Oracle oradism or the directly intimate shared monster !

oradism binary was initially created for managing Dynamic Intimate Shared Memory on Solaris, but since then it has evolved a lot (increasing the attack surface) and it’s nowadays used for many operations requiring root privileges on our Linux system. By the way i have peeked it’s new name “Directly Intimate Shared Monster” from Frits Hoogland in tweeter and i think that it fits it better ๐Ÿ™‚

The purpose of this blog post is to try to enumerate some of those operations using an oracle 20C preview version (Armed with my old friends systemtap/etc ๐Ÿ™‚ )

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Oracle DbNest : Filtered syscalls by seccomp profiles

We have already seen in my previous blog posts PART1 and PART2 what it’s Linux seccomp and how it’s used by oracle dbnest to enhance the multitenant security. In simple word seccomp is a Linux kernel feature which give the possibility to restrict the system calls a process can use which reduce the kernel attack surface :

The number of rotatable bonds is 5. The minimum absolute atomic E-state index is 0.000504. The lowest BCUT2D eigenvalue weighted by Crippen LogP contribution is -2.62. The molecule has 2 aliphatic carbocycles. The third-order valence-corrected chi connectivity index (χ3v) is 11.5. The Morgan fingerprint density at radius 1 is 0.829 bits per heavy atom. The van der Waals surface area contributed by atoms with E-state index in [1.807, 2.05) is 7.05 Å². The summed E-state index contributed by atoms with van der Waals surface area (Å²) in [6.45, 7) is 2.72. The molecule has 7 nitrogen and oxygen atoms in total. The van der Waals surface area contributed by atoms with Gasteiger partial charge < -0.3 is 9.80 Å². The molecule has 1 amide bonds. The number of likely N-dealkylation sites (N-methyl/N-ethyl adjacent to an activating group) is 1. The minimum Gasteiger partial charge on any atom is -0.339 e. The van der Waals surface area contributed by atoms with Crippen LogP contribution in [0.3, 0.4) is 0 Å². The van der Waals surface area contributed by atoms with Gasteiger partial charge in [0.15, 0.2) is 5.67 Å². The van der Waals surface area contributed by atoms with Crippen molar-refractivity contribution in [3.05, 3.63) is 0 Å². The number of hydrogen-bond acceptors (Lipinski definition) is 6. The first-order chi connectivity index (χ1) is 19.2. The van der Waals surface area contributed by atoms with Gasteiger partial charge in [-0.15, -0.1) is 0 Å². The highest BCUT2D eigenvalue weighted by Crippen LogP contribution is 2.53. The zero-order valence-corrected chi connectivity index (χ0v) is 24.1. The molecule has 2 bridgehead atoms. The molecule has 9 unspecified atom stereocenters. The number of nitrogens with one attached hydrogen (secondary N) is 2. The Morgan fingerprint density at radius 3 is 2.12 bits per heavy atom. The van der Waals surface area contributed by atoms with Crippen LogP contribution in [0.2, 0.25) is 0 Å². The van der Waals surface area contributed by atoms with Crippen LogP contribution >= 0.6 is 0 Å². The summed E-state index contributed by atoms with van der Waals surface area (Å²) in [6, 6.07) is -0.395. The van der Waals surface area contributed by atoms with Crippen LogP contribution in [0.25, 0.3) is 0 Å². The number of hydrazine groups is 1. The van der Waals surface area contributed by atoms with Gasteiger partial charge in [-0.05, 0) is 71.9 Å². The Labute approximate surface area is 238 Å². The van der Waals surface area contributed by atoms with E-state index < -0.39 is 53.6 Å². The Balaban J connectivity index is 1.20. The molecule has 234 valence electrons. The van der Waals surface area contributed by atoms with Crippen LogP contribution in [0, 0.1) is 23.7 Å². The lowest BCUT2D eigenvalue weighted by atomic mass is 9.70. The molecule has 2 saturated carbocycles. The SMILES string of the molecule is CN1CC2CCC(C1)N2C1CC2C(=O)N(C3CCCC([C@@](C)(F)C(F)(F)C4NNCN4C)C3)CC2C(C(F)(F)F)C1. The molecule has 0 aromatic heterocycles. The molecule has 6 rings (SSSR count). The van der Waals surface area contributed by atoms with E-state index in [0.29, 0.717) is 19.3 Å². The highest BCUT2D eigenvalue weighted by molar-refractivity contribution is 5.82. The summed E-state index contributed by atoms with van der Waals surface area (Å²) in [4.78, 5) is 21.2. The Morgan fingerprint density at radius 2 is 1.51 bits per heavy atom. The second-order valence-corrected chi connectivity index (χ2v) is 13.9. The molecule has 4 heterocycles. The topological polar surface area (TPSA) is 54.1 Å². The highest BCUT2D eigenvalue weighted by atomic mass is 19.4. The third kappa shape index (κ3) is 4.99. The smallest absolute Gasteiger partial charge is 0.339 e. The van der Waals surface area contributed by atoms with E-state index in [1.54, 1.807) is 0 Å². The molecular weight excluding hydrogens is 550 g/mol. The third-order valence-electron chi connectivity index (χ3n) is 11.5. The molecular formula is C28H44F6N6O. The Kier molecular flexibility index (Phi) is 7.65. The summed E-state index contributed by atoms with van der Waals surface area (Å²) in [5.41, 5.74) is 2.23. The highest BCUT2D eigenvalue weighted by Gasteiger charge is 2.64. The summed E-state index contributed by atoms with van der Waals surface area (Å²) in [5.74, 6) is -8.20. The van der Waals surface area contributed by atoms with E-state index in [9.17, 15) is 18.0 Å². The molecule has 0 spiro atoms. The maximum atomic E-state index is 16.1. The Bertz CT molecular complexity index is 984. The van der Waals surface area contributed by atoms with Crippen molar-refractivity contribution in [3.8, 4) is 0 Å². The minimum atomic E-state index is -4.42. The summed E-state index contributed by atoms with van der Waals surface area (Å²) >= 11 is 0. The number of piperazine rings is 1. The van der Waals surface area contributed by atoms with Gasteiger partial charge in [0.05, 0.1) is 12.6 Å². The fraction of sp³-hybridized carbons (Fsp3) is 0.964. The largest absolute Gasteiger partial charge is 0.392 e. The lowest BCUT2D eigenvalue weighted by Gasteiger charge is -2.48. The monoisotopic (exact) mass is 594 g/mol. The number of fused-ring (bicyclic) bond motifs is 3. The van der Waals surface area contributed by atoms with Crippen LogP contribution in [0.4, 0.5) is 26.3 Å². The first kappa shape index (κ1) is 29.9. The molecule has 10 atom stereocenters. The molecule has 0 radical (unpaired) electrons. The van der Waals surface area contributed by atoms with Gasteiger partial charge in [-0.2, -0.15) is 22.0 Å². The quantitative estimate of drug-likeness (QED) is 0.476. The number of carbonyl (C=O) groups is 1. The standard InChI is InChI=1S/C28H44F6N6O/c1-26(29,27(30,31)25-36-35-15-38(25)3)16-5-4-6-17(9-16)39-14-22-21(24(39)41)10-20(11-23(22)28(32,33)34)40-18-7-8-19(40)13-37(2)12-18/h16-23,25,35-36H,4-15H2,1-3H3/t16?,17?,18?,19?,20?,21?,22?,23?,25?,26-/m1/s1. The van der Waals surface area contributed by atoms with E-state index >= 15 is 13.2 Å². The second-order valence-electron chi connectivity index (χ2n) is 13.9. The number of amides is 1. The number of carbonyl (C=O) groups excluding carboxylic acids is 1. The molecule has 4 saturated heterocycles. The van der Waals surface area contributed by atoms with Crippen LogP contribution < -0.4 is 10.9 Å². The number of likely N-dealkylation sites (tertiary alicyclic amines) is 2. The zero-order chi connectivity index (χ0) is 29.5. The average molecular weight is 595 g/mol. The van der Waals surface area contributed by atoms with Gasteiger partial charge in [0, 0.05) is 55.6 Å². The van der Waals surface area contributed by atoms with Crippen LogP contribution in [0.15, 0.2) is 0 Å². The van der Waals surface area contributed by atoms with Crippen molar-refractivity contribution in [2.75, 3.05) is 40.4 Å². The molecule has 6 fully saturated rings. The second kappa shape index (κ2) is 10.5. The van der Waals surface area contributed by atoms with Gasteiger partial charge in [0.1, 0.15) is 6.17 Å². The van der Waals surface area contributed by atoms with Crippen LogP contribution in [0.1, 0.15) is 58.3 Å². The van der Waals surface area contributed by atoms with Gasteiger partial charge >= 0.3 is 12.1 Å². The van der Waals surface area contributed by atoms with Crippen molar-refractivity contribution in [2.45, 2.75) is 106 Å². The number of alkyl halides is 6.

Less reachable kernel functions -> Less possible exploits !

It’s now time to take a deeper look !

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Oracle 20C DbNest : Linux namespaces/seccomp/Capabilites/cgroups

One of the new feature in oracle 20C (which is still in preview version) is dbnest. So what is dbnest :

“DbNest provides hierarchical, isolated run-time environments at the CDB and PDB level.

These run-time environments provide file system isolation, process ID number space isolation, and secure computing for PDBs and CDBs. To protect the multitenant environment from security breaches, dbNest uses the latest Linux resource isolation, namespace, and control group features.”

So dbnest add further protection to the databases (PDB/CDB) in consolidated environment by isolating every PDB in it’s our Container/Nest. In fact it’s powered by same fundamental technologies used by containers as we know them today .

So before giving it a try, let’s first take a quick overview at the base technologies it’s using.

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